Serving humanity is at the heart of many of the world's religions. For three weeks in September, a regional community service initiative, Day to Serve, brought together diverse faith groups throughout Maryland, Virginia, West Virginia and Washington, D.C., to do just that — unite in service.

Day to Serve was instituted in 2012 as a collaboration of the governors of Maryland, Virginia, West Virginia and the Mayor of Washington, D.C., to set aside potential differences and work to feed the hungry and improve communities. Faith groups and communities were invited "to meet the needs in their own backyards," according to daytoserve.org. The response to this call to serve has resulted in hundreds of service events across the region from thousands of volunteers.

“It may not make the nightly news, but good things are happening,” said President Jon E. Dionne of the Centerville Virginia Stake of The Church of Jesus Christ of Latter-day Saints. “People of faith are coming together to make a difference for good and to serve."

President Dionne worked with George Mason University Catholic Campus Ministry, Lord of Life Lutheran Church and George Mason University honor students through the Fairfax County Clergy and Leadership Council to assemble “power packs” for an organization called Food for Others to help provide weekend food packs for elementary students who have very little or nothing to eat between the lunch they receive at school on Fridays and the breakfast that is served on Mondays.

“The beautiful thing about this interfaith effort is that we’re coming together to try to make better the lives of those around us,” said Teresa Kolf, Catholic campus minister of GMU Campus Ministry. “And by doing so we learn about what we have in common with each other despite our differing religious beliefs.”

“We believe our Lord calls us to serve one another,” said Dorothy Sorrell, member of the Lord of Life Lutheran Church congregation in Fairfax. “And what a great example it has been to others of how we can work together to help those who rely on us to carry out his word.”

“Last September, more than 5,000 West Virginians came to serve their community in a variety of projects,” said Jeff Allen, executive director of the West Virginia Council of Churches. “These efforts accounted for more than 16,000 hours served in West Virginia alone. We want to make this year’s Day to Serve even bigger."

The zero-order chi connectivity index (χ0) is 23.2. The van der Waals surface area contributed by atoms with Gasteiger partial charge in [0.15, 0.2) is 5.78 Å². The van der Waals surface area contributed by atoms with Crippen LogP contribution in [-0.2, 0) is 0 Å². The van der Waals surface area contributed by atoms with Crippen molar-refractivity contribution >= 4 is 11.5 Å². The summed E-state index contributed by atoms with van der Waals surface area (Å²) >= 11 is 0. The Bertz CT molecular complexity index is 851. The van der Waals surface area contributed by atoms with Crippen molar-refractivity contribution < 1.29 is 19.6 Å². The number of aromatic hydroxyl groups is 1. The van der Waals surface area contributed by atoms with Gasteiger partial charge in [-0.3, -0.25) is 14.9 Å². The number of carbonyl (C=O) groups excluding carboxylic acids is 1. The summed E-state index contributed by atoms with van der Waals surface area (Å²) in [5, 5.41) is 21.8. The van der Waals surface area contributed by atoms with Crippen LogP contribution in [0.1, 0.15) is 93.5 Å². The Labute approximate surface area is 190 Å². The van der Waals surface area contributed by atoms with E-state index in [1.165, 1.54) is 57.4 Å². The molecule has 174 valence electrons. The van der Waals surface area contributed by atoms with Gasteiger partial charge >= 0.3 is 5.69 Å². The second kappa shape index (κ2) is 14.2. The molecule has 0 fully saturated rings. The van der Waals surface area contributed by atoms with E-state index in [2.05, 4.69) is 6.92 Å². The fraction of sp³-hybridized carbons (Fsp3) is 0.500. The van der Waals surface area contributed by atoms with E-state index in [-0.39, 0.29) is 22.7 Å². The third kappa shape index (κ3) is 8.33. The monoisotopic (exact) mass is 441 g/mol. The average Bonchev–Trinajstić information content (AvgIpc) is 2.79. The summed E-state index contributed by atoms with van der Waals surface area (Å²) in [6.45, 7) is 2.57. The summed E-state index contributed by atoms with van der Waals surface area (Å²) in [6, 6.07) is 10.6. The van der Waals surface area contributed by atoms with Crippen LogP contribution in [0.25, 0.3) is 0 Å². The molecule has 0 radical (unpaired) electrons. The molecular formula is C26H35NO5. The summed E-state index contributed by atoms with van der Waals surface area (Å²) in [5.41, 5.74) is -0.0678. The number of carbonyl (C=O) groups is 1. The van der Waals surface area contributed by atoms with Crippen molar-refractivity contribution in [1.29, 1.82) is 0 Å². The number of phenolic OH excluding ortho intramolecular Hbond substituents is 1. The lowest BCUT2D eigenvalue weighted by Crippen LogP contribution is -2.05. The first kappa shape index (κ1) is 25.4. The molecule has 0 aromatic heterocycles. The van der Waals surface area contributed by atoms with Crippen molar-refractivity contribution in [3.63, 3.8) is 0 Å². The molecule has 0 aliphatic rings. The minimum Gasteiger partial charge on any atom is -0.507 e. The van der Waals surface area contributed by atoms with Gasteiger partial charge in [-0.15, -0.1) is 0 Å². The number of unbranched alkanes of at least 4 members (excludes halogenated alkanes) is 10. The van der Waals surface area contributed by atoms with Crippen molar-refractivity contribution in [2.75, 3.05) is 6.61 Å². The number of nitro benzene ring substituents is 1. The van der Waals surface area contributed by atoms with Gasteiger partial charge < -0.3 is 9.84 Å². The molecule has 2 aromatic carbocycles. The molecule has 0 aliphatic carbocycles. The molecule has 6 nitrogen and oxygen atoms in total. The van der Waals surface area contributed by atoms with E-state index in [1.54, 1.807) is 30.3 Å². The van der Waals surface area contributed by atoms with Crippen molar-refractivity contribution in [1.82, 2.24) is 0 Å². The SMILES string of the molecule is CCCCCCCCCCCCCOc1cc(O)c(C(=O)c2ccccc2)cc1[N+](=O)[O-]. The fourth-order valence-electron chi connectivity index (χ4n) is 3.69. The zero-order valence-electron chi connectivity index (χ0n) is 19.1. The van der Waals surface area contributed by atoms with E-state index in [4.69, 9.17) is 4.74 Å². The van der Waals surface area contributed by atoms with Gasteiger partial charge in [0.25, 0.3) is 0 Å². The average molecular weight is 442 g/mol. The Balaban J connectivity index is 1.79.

Region-wide, 40,000 volunteers completed 140,000 hours of service last year, participating in 1,300 events, and donating more than 950,000 pounds of food — roughly 800,000 meals — to food banks, kitchens and pantries. Volunteers also collected 12,000 bags of trash and planted 1,600 trees.

Under the leadership of the Fairfax County Clergy and Leadership Council, volunteers from Dar Al Hijrah Islamic Center, John Calvin Presbyterian Church, the Baha’i Faith, Ravensworth Baptist Church and the Annandale Virginia Stake of the LDS Church worked together to collect food items to benefit food pantries administered by Dar Al Hijrah and Annandale Christian Community for Action, known as ACCA.

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"The John Calvin Presbyterian faith community believes that, through service to God, we bridge the gap that exists between people," said the Rev. Lisa Rzepka, John Calvin Presbyterian Church pastor.

“We are honored to participate in this effort with our co-religionists in fulfillment of the verse: ‘Nearness to God is made possible through service to humanity (and) through the unity of all peoples and religions,’” read a statement from the Spiritual Assembly of the Bahá'ís of Fairfax.

For more information, go to daytoserve.org.

Laurie Snow Turner is a public affairs director for the LDS Church. You can read her blog at lauriesnowturner.com.